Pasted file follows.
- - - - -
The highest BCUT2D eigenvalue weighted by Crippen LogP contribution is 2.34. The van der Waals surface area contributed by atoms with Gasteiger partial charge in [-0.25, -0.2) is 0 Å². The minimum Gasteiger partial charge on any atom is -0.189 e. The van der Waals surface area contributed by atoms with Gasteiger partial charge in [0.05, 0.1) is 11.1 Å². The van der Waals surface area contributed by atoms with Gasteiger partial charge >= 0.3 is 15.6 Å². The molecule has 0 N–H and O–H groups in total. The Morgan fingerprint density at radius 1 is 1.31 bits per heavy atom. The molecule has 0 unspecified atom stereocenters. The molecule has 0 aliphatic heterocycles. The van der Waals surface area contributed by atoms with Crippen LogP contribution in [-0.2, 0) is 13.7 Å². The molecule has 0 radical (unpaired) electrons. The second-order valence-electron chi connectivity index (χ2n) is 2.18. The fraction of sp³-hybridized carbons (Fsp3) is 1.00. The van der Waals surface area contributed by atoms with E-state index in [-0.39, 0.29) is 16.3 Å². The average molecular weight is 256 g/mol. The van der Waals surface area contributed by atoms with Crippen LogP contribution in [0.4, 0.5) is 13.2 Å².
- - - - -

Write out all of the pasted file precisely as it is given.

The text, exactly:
The highest BCUT2D eigenvalue weighted by Crippen LogP contribution is 2.34. The van der Waals surface area contributed by atoms with Gasteiger partial charge in [-0.25, -0.2) is 0 Å². The minimum Gasteiger partial charge on any atom is -0.189 e. The van der Waals surface area contributed by atoms with Gasteiger partial charge in [0.05, 0.1) is 11.1 Å². The van der Waals surface area contributed by atoms with Gasteiger partial charge >= 0.3 is 15.6 Å². The molecule has 0 N–H and O–H groups in total. The Morgan fingerprint density at radius 1 is 1.31 bits per heavy atom. The molecule has 0 unspecified atom stereocenters. The molecule has 0 aliphatic heterocycles. The van der Waals surface area contributed by atoms with Crippen LogP contribution in [-0.2, 0) is 13.7 Å². The molecule has 0 radical (unpaired) electrons. The second-order valence-electron chi connectivity index (χ2n) is 2.18. The fraction of sp³-hybridized carbons (Fsp3) is 1.00. The van der Waals surface area contributed by atoms with E-state index in [-0.39, 0.29) is 16.3 Å². The average molecular weight is 256 g/mol. The van der Waals surface area contributed by atoms with Crippen LogP contribution in [0.4, 0.5) is 13.2 Å².